A guide is essential to understand the site, which housed nobility and priests. The Sun Temple and the Temple of the Condor are just two of the important points; many people trek up the Inca Trail to the Sun Gate, about a 90-minute walk, to see where altitude-challenged hikers enter the city. A few intrepid tourists get permits to hike up the precipitous Mount Machu Picchu and its sister mountain, Huayan Picchu. Another good book for understanding the rather brief reign of the Incan Empire is The Last Days of the Incas by Kim MacQuarrie, which chronicles the Spanish conquest and the beginning of colonialism.
For another look at Bingham and his legacy, Kim MacQuarrie offers “The Rise and Fall of Hiram Bingham,” in his excellent Life and Death in the Andes. Bingham’s discovery resulted in the first official support from the National Geographic Society and launched the version of the magazine that readers know today. Professor Bingham parlayed his success as an explorer into a political career, but the ethical issues that began with his removal of artifacts continued with the result that he is one of a few U.S. Senators who has been censured.
Culturally rich in both historic and contemporary ways, Peru offers stunning handicrafts. Particularly high quality textiles can be found in Chinchero, the site of Nilda Callanaupa’s women’s cooperative. These weavers continue ancient patterns in rugs, clothing, and other products for the home. The weaving process, beginning with the wool and continuing through the dying process with natural coloring products, is explained by these self confident women in colorful village costume who demonstrate throughout. Alpaca wool products are omnipresent. Vicuna is rarer and thus more expensive.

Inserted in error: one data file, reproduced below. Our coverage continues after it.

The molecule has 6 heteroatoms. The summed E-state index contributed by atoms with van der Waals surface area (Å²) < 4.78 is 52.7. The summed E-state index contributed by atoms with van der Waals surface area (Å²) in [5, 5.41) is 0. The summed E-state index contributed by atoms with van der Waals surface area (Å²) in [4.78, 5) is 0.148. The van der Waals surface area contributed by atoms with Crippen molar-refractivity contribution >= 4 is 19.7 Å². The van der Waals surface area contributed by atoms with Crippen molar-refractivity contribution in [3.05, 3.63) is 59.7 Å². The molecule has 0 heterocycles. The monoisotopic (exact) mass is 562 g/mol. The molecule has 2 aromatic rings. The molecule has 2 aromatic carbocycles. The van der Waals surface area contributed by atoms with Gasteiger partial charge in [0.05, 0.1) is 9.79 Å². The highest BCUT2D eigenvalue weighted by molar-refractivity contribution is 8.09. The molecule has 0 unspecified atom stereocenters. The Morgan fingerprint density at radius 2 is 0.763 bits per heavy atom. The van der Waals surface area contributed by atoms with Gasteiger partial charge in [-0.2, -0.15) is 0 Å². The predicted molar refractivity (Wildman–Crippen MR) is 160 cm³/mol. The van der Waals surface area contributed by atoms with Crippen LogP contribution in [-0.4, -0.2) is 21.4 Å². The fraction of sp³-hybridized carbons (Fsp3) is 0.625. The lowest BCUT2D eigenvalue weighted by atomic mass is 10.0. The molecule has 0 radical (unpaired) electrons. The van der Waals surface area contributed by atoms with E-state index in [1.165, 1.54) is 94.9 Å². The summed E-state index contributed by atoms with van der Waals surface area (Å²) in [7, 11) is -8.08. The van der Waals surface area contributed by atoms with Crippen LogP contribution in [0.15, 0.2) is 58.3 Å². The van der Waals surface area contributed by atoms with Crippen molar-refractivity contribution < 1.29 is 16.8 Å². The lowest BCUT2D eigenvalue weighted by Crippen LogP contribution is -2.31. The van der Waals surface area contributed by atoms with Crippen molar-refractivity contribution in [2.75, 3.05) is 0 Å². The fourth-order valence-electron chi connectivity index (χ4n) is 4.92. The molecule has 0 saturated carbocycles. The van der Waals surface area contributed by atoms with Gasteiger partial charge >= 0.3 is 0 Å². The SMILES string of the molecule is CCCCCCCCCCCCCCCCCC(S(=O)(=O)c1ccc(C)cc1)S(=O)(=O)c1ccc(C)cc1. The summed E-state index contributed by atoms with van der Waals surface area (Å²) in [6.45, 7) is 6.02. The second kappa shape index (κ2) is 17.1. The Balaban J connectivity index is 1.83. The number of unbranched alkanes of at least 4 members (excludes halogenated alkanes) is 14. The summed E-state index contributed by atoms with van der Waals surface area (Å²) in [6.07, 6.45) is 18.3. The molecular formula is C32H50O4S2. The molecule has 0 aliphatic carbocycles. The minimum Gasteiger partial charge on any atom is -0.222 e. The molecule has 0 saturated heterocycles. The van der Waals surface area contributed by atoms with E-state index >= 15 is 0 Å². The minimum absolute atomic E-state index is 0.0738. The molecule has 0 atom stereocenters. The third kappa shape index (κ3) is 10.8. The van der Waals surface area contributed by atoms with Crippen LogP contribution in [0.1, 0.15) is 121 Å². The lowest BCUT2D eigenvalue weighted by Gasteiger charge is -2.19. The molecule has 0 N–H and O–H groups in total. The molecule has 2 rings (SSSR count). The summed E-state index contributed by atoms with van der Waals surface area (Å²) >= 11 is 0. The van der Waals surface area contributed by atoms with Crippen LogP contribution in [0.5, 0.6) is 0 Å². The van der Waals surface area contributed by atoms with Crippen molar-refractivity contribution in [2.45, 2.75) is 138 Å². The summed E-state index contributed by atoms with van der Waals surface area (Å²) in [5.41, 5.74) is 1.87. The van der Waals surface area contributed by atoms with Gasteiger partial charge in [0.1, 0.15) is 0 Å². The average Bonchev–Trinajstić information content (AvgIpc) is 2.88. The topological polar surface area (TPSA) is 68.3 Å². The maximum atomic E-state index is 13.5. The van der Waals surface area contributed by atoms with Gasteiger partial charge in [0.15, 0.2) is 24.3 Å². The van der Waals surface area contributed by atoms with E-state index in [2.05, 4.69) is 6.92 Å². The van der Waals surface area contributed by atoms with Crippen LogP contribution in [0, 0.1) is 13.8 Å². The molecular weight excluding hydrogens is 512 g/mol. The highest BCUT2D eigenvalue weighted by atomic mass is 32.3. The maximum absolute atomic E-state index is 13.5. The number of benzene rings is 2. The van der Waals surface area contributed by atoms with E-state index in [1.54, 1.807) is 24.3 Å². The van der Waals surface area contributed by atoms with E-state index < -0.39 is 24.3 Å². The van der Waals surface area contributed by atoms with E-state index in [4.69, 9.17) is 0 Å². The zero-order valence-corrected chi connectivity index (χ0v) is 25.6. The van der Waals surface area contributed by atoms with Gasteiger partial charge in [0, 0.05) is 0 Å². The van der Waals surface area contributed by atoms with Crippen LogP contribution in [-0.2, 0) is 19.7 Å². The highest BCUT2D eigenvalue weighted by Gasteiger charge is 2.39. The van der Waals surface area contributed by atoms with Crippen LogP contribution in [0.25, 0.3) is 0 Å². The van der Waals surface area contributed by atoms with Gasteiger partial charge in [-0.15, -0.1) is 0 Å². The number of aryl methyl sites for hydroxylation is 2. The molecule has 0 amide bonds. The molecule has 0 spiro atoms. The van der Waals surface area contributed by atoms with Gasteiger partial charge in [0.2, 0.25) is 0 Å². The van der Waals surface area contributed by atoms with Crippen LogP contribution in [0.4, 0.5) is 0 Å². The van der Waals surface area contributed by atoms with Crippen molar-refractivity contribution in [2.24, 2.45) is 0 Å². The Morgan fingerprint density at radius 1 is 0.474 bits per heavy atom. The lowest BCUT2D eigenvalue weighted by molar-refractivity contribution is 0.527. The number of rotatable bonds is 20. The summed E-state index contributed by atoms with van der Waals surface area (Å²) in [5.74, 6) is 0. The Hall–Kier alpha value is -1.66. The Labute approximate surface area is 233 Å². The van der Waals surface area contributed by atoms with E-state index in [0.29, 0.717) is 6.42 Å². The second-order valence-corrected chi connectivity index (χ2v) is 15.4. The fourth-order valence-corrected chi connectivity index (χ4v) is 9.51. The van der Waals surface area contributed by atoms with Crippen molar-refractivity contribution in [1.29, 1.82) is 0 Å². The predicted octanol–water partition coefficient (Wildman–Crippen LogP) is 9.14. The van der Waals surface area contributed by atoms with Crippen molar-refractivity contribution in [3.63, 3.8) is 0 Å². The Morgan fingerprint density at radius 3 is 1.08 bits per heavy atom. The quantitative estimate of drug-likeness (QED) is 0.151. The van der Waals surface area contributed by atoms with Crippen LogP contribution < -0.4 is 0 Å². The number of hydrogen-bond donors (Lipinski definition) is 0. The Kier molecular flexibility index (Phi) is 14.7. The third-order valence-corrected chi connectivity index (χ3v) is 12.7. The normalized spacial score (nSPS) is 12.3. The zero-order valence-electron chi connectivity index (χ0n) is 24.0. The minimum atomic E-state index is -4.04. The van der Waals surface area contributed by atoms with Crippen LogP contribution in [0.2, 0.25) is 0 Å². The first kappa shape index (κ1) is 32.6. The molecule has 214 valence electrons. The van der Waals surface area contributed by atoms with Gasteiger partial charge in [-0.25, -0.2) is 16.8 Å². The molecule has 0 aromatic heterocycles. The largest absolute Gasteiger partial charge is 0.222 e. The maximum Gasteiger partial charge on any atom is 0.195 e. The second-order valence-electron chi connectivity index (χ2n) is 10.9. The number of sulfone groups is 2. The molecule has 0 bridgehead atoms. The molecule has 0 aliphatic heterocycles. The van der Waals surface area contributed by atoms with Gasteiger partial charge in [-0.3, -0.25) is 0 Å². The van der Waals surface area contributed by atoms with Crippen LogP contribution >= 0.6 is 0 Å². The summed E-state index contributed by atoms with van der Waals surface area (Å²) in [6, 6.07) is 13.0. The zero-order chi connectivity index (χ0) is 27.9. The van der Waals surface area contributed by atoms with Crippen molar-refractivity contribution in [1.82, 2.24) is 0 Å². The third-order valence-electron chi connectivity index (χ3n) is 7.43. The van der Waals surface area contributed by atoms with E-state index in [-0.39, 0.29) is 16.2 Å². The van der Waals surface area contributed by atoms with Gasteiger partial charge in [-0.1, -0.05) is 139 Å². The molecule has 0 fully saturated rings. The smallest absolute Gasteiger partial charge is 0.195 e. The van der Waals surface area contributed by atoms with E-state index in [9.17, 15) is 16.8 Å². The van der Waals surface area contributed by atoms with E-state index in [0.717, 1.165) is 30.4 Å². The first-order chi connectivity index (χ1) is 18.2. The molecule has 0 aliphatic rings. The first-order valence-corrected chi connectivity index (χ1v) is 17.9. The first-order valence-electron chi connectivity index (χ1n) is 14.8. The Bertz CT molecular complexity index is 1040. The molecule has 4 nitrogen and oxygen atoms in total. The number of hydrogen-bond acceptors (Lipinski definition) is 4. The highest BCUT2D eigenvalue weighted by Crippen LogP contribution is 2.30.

We were on the verge of buying a table runner when we saw a “mummy blanket for Juanita” that we could not resist. That evening, I turned to MacQuarrie’s chapter on “Ice Maidens, Volcanos, and Incas.” He interweaves the stories of a young Incan girl selected for sacrifice with the story of Nilda and her master weavers plus two young American anthropologists who happen to move to Chinchero and influence Nilda and her life course. The sacrificial girl, wearing beautiful clothes and wrapped in a colorful blanket, was discovered in a volcano in 1995 by anthropologist Johan Reinhard. The bus from Puno to Chivay/Arequipa stops at the 15,000′ summit, where the volcano can be viewed. The “ice maiden” was christened Juanita in honor of her discoverer, Johan. Her body was transported to Arequipa, where she can be visited in a museum. Seeing the diminutive mummy was the capstone experience. The synchronicity of purchasing the Juanita mummy blanket and then reading the story behind it reminds me of why I select books for the road. I get goosebumps when touring and reading come together so wonderfully.